Cinema Monolith

Reviews of movies from my giant DVD tower, and more.



Cinema Monolith: 5/10 This film is part of the Cinema Monolith collection!Film Reel
IMDb: 8.5/10
Leonard Maltin’s Movie Guide: **** out of 4

Released on May 28, 1958
Not rated
128 minutes

Directed by Alfred Hitchcock

Written by Alec Coppel and Samuel Taylor

Cast: James Stewart, Kim Novak, Barbara Bel Geddes, Tom Helmore, Henry Jones, Raymond Bailey, Ellen Corby, Lee Patrick, Konstantin Shayne, and Alfred Hitchcock as ‘Man Walking Past Elster’s Office’

I’d heard recently that Sight & Sound magazine had declared a new ‘greatest film of all time’, with Citizen Kane—the number one film on this survey since 1962—being supplanted by Vertigo, Hitchcock’s psychological take on obsession, possession, and reasons to stay away from bell towers. The results of this poll bothered me, because in my opinion, Vertigo is most certainly not the greatest film of all time, nor is it the greatest Hitchcock film of all time, either.

And after reading more on this particular subject, and finding not only that Sight & Sound considered its poll to be ‘the most trusted guide there is to the canon of cinema greats’, but that the magazine ranked Jaws at #323, I concluded that this stuffy British film periodical and its off-kilter survey were for the birds (which, by the way, is also a much better Hitchcock film than Vertigo, and is ranked #283).

However, I thought I needed to be fair about this whole matter, so I recently sat down to watch Vertigo again. Interestingly, when I first saw this movie during its theatrical re-release back in 1983, I thought it was quite absurd, and for the most part, an absolute bore. At the time, my interest in Hitchcock films was just beginning, as was a love of older films in general, and because of this I gave Vertigo a second try a few years after its home video release, and was surprised to find that it wasn’t as bad as I’d originally thought.

Was it better than Notorious, Rear Window, and North by Northwest? For me, it wasn’t even close, and still isn’t. But I’d found more to appreciate during that follow-up viewing, and what I realized that time around was how much I enjoyed the first half of the film and not the second; I loved the aspect of James Stewart’s retired police detective doing research work for a friend by tailing his wayward wife, but the second half, where Stewart falls in love with Kim Novak’s character and the story becomes a twisted romance melodrama, was an unexpected disappointment.

What troubled me more than anything about this second half was how a lot of what the friend was trying to pull was based on an incredible amount of presumption and assumption: what if Stewart doesn’t fall in love with Novak, or what if his fear of heights keeps him from climbing the bell tower stairs at all, or what if—at that necessary split-second—he’s actually not looking out the window and doesn’t see what he’s supposed to see to keep this slim thread of circumstance alive?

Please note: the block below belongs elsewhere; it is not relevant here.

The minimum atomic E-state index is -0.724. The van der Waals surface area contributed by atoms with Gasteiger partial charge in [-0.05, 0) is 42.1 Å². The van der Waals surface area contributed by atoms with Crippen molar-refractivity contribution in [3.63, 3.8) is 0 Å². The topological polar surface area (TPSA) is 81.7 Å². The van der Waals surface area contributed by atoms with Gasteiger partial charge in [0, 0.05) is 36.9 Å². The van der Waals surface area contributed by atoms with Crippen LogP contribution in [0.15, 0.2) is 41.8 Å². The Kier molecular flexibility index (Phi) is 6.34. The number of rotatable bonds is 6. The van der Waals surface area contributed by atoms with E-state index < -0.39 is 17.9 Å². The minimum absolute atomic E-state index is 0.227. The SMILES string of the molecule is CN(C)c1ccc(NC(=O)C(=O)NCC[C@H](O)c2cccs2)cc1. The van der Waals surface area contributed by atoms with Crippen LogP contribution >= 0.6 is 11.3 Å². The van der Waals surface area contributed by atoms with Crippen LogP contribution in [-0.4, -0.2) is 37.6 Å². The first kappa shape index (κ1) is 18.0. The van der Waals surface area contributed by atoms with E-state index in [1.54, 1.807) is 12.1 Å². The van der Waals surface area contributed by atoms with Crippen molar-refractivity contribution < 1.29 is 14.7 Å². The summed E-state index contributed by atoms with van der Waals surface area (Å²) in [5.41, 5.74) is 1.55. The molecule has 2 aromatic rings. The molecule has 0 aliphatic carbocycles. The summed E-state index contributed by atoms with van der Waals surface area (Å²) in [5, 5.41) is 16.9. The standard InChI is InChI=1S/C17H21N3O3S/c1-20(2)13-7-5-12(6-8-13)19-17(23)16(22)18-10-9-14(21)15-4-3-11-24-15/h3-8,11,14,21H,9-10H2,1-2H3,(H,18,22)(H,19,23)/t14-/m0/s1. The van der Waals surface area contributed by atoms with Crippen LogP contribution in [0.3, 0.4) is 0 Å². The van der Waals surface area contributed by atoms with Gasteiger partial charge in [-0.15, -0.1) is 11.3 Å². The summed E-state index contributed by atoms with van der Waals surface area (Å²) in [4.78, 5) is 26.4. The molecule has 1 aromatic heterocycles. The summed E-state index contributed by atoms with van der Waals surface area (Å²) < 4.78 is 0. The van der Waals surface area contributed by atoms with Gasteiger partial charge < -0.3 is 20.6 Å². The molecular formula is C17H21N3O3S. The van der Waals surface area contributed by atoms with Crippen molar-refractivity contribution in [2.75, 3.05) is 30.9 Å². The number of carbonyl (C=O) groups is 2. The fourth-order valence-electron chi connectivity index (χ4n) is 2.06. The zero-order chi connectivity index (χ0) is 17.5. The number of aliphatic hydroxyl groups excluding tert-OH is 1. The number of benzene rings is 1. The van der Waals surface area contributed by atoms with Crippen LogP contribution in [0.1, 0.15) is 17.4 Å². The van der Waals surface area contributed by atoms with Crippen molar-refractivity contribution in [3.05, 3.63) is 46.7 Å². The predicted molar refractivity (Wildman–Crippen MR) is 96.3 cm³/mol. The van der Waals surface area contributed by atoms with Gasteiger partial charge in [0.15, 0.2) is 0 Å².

Plus, if you really think about it, the crux of the whole story is based on an extremely convoluted method of getting rid of one’s wife, which as far as common sense goes makes you wonder: why not just poison the woman and dump her bothersome carcass into the ocean? Instead, once Stewart gets the hots for Novak at the midpoint, we were subjected not only to Stewart’s uncomfortable and unbelievable advances towards a woman half his age and twice his looks, but also a laughably damning courtroom scene, Stewart’s stay in a psychiatric hospital, his transformation from a decent guy to a total jerk, and an ending that was flat-out unrealistic and just a little bit silly.

On the positive side, what really caught my eye this time was how much the film was a showcase for Hitchcock’s skills as a director, from his outstanding work behind the camera, to his buildup of mystery and suspense, and to an unexpected twist in the proceedings that our hero knew nothing about, but was one that Hitchcock let the audience in on, and which changed the film’s trajectory in a matter of seconds. Bernard Herrmann’s music score was quite exceptional as well, as was the location photography in and around scenic San Francisco.

As for the rest…sorry, I’m just not buying it, nor am I buying its status as one of the director’s greats. Believe me, I’m a full-on fan of Hitchcock, but for the life of me I don’t understand why so many people are so enamored by this particular effort. If you’re giving Hitchcock a try for the first time, I’d say start with one of his other classics first; otherwise, you may never give the guy a second look.  (5/10)


2 comments on “Vertigo

  1. butterboy44

    It’s been a looooooong time since I’ve seen Vertigo, but I had the same reservations you had. Not nearly at the top of my Hitchcock’s Best list. Hell, it’s not even on my Things To Watch Other Than Any Michael Bay Film list.


    • Todd Benefiel

      Brother, I think you’ll change your tune about Michael Bay when I tell you he directed a video documentary on Playboy Playmate Kerri Kendall in 1990. Talk about explosive!


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